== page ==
Most of the commentaries are based on recension of the Gita containing 700 verses but some Kashmiri commentators have adopted slightly variant recension known as Kashmiri Recension as per the text of Mahabharata – “Shatshatani Savimshani Shlokanam Praha Keshvah, Arjuna Saptpanchashat Saptshashtimch Sanjayah, Dhritrashtra Shlokam Ekam Gitaya Manam Uchatey.” (Bhishma Parva, Chapter 43, Verse 4) – wherein it is described that total number of verses of the Gita should be 745, out of which 620 are spoken by Krishna, 57 by Arjuna, 67 by Sanjay and 1 by Dhritrashtra.
A trivia related to Kashmiri commentaries of Bhagavad Gita is that Prof. Otto Schrader, a German Indologist and Philologist, opined that till 10th century, Kashmir was ignorant about the Adi Shankara’s (728 – 820 AD) commentary on Bhagavad Gita. But Prof. Schrader’s theory was refuted when Kashmiri commentator Bhatta Bhaskar’s commentary on the Gita was founded by Sanskrit scholar/researcher R.G Bhandarkar. The citations from Adi Shankara’s Bhashya (commentary on Gita) on Bhagavad Gita by Bhatta Bhaskar in their respective commentaries sufficiently prove that Kashmiris were very much aware of the Adi Shankar’s commentary before 10th century.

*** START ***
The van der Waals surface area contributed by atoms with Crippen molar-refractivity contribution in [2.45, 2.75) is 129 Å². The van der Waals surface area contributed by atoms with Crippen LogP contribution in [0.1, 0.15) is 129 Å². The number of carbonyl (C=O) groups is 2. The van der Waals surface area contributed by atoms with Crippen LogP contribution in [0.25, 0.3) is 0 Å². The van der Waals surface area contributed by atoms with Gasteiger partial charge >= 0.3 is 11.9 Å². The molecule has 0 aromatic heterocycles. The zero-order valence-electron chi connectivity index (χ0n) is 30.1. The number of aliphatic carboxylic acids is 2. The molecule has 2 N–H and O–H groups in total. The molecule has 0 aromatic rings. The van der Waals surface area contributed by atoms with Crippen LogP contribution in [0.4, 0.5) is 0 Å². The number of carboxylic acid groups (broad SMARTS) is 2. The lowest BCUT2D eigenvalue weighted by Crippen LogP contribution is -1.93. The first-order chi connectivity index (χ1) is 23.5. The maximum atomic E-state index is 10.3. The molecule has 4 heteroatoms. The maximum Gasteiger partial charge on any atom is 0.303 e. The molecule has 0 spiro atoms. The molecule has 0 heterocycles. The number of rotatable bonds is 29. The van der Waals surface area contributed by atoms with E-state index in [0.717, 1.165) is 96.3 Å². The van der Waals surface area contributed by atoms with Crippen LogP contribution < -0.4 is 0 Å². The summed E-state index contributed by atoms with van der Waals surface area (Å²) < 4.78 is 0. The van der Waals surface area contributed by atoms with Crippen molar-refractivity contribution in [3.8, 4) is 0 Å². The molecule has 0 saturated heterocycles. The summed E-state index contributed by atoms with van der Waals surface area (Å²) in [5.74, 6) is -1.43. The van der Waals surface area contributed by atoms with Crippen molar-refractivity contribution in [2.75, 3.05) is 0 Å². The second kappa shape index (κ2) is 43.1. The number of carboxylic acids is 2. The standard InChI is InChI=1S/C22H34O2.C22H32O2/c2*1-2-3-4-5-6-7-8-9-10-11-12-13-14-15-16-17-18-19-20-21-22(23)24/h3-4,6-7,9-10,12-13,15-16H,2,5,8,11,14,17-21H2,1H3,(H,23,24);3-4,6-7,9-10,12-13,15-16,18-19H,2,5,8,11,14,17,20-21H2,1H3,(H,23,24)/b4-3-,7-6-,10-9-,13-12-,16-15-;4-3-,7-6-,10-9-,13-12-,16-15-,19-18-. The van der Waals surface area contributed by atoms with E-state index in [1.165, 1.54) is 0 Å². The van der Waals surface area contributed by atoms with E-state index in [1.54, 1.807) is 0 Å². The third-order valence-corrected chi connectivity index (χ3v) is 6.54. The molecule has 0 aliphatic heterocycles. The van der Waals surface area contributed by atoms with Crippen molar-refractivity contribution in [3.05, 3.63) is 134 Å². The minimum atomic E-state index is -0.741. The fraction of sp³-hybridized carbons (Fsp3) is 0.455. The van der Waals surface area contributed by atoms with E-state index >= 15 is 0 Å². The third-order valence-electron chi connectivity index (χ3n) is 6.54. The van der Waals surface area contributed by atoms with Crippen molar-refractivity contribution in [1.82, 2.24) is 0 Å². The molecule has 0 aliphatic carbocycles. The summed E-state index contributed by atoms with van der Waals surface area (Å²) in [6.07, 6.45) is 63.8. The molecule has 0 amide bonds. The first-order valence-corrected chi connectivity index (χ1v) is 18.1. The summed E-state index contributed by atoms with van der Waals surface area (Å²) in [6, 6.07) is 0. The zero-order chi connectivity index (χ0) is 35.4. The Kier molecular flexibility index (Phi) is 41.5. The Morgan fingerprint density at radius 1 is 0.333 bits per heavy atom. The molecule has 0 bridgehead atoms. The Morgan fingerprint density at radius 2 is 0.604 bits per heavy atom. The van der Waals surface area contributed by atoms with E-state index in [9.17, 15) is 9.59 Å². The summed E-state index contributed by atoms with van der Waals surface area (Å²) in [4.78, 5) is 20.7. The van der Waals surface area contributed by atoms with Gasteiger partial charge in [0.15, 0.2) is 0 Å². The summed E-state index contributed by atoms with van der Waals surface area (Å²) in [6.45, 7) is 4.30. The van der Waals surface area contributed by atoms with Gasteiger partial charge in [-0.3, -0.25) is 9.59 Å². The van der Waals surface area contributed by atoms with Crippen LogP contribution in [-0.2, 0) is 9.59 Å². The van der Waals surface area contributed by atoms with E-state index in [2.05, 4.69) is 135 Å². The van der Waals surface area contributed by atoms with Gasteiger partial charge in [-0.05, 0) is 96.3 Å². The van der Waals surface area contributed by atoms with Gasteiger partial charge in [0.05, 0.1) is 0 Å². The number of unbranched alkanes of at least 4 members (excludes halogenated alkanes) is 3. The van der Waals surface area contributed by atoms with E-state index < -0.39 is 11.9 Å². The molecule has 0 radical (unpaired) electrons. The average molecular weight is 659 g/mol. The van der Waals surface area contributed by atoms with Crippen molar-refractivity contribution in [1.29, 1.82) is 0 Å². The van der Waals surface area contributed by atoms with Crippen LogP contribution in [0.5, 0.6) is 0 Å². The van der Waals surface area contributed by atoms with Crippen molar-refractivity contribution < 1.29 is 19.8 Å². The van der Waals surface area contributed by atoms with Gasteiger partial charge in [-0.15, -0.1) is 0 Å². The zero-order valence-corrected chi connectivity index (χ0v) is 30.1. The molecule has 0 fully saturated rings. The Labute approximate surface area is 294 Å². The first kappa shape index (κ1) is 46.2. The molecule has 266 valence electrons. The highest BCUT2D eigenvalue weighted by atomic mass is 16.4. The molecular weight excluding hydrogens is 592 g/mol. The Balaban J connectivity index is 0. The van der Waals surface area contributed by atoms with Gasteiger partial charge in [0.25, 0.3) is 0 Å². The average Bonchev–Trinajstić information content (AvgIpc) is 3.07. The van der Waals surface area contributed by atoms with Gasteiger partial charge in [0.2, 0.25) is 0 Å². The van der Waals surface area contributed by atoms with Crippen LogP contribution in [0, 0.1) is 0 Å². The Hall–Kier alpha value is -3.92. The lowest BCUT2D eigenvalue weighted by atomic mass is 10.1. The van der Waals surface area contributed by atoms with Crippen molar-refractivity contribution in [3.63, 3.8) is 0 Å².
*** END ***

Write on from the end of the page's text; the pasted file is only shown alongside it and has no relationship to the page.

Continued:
Although Bhagavad Gita has remained a subject of multiple interpretations from ancient times even then scholars world over are still exploring the esoteric meanings in it. These commentaries may be propagating a particular theory or exhibiting erudition of the author, one thing is clear that these commentaries present deeper insights regarding purpose of human existence, immortality of soul and its relationship with supreme soul and accomplishment of self-realization or salvation.